ATLANTA — This summer, the state’s main health agency will pick the winners of a multibillion-dollar annual contract to deliver health care to more than 1 million Georgians.
The Department of Community Health also plans to choose a vendor this year to coordinate the care of Medicaid beneficiaries who are elderly or disabled.
Clyde Reese, the commissioner of Community Health, gave an update on both mega-contracts Thursday at an agency board meeting.
He also said the department is close to naming a Medicaid chief to replace Jerry Dubberly, who recently left the position for a job in the private sector. Reese told GHN that the search has narrowed to two candidates, and that he anticipates the naming of the new director within a month.
And he addressed the controversy over the elimination of health benefits for part-time school workers who do not have education certificates.
Gov. Nathan Deal’s budget plan has proposed eliminating coverage for school bus drivers, cafeteria workers and other such school employees who work less than 30 hours a week. The proposal has stirred criticism from some members of both parties in the Georgia General Assembly.
Reese told the Community Health board that the state’s employee and teacher health plan has been subsidizing the insurance coverage of part-time school workers by more than $2 billion over a six-year period.
An estimated 11,500 non-certificated public school employees working less than 30 hours per week, and about 10,303 covered dependents, could lose coverage if the Deal budget proposal is approved by the General Assembly, Community Health said.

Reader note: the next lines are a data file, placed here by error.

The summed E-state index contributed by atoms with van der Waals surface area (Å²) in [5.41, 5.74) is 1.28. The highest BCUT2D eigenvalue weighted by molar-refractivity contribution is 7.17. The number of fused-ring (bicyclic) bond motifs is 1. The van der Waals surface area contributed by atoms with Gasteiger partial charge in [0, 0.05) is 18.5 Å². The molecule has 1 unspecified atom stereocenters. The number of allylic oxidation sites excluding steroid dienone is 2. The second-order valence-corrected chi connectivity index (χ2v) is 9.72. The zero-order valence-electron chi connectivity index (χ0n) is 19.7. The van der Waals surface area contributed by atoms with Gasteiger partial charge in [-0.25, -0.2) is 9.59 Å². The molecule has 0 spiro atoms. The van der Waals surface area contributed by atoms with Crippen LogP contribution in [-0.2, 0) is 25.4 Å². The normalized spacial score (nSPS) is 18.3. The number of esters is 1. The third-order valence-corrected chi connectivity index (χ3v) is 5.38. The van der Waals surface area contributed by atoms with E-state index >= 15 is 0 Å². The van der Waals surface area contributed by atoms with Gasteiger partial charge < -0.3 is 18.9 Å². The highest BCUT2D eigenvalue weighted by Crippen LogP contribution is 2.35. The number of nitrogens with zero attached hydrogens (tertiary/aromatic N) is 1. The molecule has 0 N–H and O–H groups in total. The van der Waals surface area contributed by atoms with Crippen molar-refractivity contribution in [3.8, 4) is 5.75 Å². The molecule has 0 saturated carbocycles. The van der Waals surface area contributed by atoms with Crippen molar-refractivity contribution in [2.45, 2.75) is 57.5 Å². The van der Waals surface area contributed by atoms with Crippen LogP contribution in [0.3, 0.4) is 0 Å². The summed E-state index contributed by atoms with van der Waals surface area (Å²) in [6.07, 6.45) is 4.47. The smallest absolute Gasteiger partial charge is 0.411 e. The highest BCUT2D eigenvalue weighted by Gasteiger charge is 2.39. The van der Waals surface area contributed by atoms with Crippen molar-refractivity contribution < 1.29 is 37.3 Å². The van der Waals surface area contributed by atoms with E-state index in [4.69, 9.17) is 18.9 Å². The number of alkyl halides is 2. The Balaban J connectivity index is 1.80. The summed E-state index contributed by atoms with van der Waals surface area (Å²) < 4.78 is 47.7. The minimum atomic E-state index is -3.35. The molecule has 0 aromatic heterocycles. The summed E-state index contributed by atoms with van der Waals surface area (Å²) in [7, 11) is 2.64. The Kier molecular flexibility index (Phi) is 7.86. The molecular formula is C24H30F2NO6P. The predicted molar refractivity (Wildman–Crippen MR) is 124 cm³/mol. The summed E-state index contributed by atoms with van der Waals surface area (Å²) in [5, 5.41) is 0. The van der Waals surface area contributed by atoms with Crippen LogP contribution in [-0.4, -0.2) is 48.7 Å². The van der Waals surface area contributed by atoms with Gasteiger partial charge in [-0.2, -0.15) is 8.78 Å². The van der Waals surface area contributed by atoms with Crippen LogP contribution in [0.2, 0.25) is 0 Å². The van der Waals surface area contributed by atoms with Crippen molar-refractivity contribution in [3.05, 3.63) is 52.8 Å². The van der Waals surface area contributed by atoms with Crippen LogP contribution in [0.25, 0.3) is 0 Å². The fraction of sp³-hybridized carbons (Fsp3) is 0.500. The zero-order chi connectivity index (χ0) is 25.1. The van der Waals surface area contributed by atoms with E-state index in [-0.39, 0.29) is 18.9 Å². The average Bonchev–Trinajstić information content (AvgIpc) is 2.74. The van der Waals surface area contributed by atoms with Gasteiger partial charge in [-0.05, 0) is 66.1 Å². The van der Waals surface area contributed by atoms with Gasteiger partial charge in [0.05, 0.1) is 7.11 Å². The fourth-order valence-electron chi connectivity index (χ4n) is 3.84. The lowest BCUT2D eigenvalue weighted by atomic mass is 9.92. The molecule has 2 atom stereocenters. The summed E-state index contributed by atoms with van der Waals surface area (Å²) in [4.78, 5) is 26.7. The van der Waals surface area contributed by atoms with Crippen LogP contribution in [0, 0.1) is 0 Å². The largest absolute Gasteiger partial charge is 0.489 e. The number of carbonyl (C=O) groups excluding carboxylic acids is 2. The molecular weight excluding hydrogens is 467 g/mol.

Reese told GHN after the board meeting that he’s aware that “many people take these jobs just for insurance.”
He also acknowledged, “It seems there’s some sentiment for keeping them in” the State Health Benefit Plan.
The care management organization contract has attracted nine companies that have qualified to bid for the business, Reese said. They include the three current CMO vendors, Amerigroup, Peach State and WellCare. Also in the hunt are AmeriHealth Caritas, CareSource Georgia, Molina Healthcare, Humana, UnitedHealthcare and Gateway Health Plan.
The state will select up to four companies for the contract, which could be worth a total of $4 billion annually, Reese said.
The second contract, for care coordination, involves a program that will be voluntary for beneficiaries in the “aged, blind and disabled” category of Medicaid. The state previously bid out the contract but pulled it back last year because bids came in “over budget,” officials said. They hope to complete the rebidding process this year.
Reese also said the recommendations from the Rural Hospital Stabilization Committee – formed to explore ways to keep more such hospitals from failing – will soon be sent to the governor. The ideas include initiatives on telemedicine and emergency services, Reese told the Community Health board, and would involve pilot projects.
Rural hospitals in Georgia, he said, “are under tremendous financial stress.”
The pilot projects will be funded with private donations and some state money. The goal, Reese said, “is to make some tangible progress in certain communities.”


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